Are Refugees More Important Than Our Own People?

Amanda Moore-HB

That was not the intention. It was never the intention. But that is what happened.

Leaders around the world did not allow refugees into their countries with the intention to hurt the citizens of that country. No, the intention was to get people out of war ridden countries, out of sex slave trades, and into a better environment. But this decision made by leaders of the world has negative externalities for the citizens. Refugees bring the burden of “imposing additional costs on already hard-pressed public and social welfare budgets, arresting economic growth, distorting markets, and causing environmental degradation.”[1] They take away money that should go to the citizens of that country. Looking at America, on one single night in January 2015, 564,708 people were experiencing homelessness.[2] These are the people the refugees are taking the most from.

And while Roger Zetter, Emeritus Professor of Refugee Studies, says “refugees also bring economic benefits and development potential, [such as], new skills and, above all, expanding consumption of food and commodities such as building materials, which stimulates growth of the host economy,”[3] my question to him is, where do the refugees get the money for these commodities?  Many of the refugees coming over cannot afford a safe and sound place to stay, yet they have enough money to help stimulate our economy. How? They take the jobs of people, American citizens, who need them to keep their families alive. Jobs that now have an even more competitive market mean lower wages, so people who were making above minimum wage could take a pay cut due to this, and now they cannot afford even the bare essentials for them and their family to get by. And that’s just worrying about the people in the work force.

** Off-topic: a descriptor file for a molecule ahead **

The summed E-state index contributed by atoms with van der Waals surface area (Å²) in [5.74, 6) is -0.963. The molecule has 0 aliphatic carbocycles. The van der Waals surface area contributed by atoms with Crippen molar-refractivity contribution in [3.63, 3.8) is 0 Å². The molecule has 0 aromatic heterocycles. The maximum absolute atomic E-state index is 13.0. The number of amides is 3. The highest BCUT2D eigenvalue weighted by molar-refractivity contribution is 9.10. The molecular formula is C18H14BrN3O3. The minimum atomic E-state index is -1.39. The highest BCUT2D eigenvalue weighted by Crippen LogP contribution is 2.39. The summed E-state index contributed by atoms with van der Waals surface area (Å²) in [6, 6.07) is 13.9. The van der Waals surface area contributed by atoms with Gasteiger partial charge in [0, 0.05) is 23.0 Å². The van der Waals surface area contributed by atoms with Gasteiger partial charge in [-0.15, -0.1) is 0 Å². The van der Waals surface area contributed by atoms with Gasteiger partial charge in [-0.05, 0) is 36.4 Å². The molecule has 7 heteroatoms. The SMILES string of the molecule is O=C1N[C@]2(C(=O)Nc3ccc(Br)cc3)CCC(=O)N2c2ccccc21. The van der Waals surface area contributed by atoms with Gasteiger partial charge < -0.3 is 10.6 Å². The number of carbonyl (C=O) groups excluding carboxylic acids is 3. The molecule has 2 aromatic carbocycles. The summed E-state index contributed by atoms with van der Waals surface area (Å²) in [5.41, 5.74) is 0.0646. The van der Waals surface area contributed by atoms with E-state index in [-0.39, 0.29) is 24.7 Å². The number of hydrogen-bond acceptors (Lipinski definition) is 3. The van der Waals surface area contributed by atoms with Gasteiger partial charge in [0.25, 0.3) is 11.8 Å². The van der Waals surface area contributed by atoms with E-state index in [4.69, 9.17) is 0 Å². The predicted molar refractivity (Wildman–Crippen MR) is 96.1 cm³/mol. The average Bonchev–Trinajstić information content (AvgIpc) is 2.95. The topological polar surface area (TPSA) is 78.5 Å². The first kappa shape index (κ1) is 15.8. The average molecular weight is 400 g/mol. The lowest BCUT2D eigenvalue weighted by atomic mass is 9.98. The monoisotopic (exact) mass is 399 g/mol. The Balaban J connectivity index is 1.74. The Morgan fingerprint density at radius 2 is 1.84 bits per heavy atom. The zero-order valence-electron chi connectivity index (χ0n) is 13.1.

If you look at our VA system, it’s baffling how poor of a condition it is in- veterans being put on waiting lists for months just to get in to see the doctor, then on another waiting list to actually be treated. The hospitals are in pitiable conditions, dried blood and medications left on the table when the next patient enters the examination room. [4] We have no money in our nation’s budget to help the people who risked their lives for us, but we have roughly $257,000 per refugee household to bring over strangers. [5]

So, no- the leaders of our country did not intend for the citizens to get hurt, but the backlash, the externalities of the choices they have made to allow refugees into our country, has put its citizens in a worse off place than before.

[1] Zetter, Roger. “Are Refugees an Economic Burden or Benefit? | Forced …” Forced Migration Review. Accessed October 20, 2016.

[2] “The State of Homelessness in America, 2016.” National Alliance to End Homelessness. Accessed October 20, 2016.

[3] Zetter, Roger. “Are Refugees an Economic Burden or Benefit? | Forced …” Forced Migration Review. Accessed October 20, 2016.

[4] ABC News. “Some Veterans’ Hospitals in Shocking Shape – ABC News.” ABC News. April 8, 2016. Accessed October 21, 2016.

[5] “The High Cost of Resettling Middle Eastern Refugees …” Center for Immigration Studies. Accessed October 21, 2016.

Photo by: Jeff J. Mitchell


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